IN the first of a three-part interview with Swindon Town legend Glenn Hoddle, we discuss the now BT Sport pundit’s first memories at SN1 – and why he joined the club in the first place.

GLENN Hoddle was at Stamford Bridge preparing for a Chelsea reserves game when he took a call from then Swindon Town chief executive Peter Day.

“We’d like to offer you the job, Glenn,” said Day.

Hoddle was still working on returning to a full fitness when taking Day’s call after a knee injury ended his career at the highest level.

Even the prospect of joining Division One relegation candidates Swindon Town seemed a bridge too far for the midfielder – so he suggested a move to Wiltshire wouldn’t be appropriate.

“No, we want you as manager!”

Shortly after the above offer, Hoddle was walking out of the Stamford Bridge tunnel to play in Blues’ reserves game.

And shortly afterwards, he accepted the role at SN1 - Glenn Hoddle was Swindon Town’s new manager, taking over from Ossie Ardiles who joined Newcastle.

The club’s awkward financial position at the time wasn’t something Hoddle was greatly aware of.

Less than a year before the now 62-year-old took over, Alan McLoughlin – now academy manager – had to be sold to Southampton to balance books after the club’s promotion to the top flight was denied because of irregular payments to players.

Hoddle told the Adver: “Until I got my feet under the table, (the club’s financial position) wasn’t something I had really looked at.

“I felt very much that Swindon Town was my next port of call.

“I was out of the door to go and playing at Stamford Bridge shortly after I had that phone call (with Peter Day) – it was ironic.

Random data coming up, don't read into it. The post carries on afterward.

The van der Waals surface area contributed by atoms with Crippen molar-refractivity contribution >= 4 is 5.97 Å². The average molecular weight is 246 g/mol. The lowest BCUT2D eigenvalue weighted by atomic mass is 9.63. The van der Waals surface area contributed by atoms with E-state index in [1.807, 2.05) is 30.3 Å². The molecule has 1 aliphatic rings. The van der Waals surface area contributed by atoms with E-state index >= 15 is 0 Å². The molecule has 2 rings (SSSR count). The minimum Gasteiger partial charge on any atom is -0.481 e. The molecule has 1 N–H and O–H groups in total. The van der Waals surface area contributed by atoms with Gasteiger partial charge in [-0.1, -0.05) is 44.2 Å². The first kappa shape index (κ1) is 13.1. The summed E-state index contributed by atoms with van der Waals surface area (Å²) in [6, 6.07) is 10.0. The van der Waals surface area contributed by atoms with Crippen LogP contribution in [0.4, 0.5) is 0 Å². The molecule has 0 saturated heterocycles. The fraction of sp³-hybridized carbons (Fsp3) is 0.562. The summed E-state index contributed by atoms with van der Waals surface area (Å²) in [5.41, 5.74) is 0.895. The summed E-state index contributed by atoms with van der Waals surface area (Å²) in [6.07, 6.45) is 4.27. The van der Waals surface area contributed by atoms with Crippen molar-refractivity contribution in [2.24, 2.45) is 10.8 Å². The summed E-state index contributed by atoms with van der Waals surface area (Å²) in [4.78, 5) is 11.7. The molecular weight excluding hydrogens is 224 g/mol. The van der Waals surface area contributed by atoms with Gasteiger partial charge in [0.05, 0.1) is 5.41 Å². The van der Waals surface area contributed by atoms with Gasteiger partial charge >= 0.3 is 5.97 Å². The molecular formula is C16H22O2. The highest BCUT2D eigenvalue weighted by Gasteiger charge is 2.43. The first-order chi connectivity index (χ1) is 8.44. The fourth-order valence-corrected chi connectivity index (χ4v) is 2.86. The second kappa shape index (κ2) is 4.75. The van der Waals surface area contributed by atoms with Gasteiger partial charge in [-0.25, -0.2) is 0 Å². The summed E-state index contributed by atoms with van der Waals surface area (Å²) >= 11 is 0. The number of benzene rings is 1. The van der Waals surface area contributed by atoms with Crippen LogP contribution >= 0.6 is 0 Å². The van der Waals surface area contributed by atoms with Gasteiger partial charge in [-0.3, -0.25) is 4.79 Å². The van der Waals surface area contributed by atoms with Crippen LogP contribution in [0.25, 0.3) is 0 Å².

“For me, it was a case of ensuring the club stayed up that year – they were struggling in Division One.”

Hoddle did what he was asked to do, Town avoided relegation by two points.

It was only in his second year at the club where financial difficulties at the County Ground hit home.

Directors put their own personal money on the line, top scorer Duncan Shearer was sold to promotion rivals Blackburn for £800,000 – it left Hoddle scratching his head.

In his opinion, promotion to the Premier League would’ve been won a year earlier had Shearer remained a red in March 1992. But who’s to say what could’ve happened had that £800,000 cash injection not been received.

Hoddle added: “We were playing so well, but suddenly we had Duncan Shearer on 31 goals at the top of the scoring chart – we were playing lovely football – and we had to sell him.

“I remember having board meetings and scratching my head. Why would the club take its best striker away at this moment?

“It was only then that they eventually said there were financial problems and directors had put their own personal money on the line.

“When I heard that, I understood everything. Losing Duncan was probably why we missed out on promotion that year.

“If he stayed, we probably would’ve gone up the first year.”

Part two of our interview will be available next week.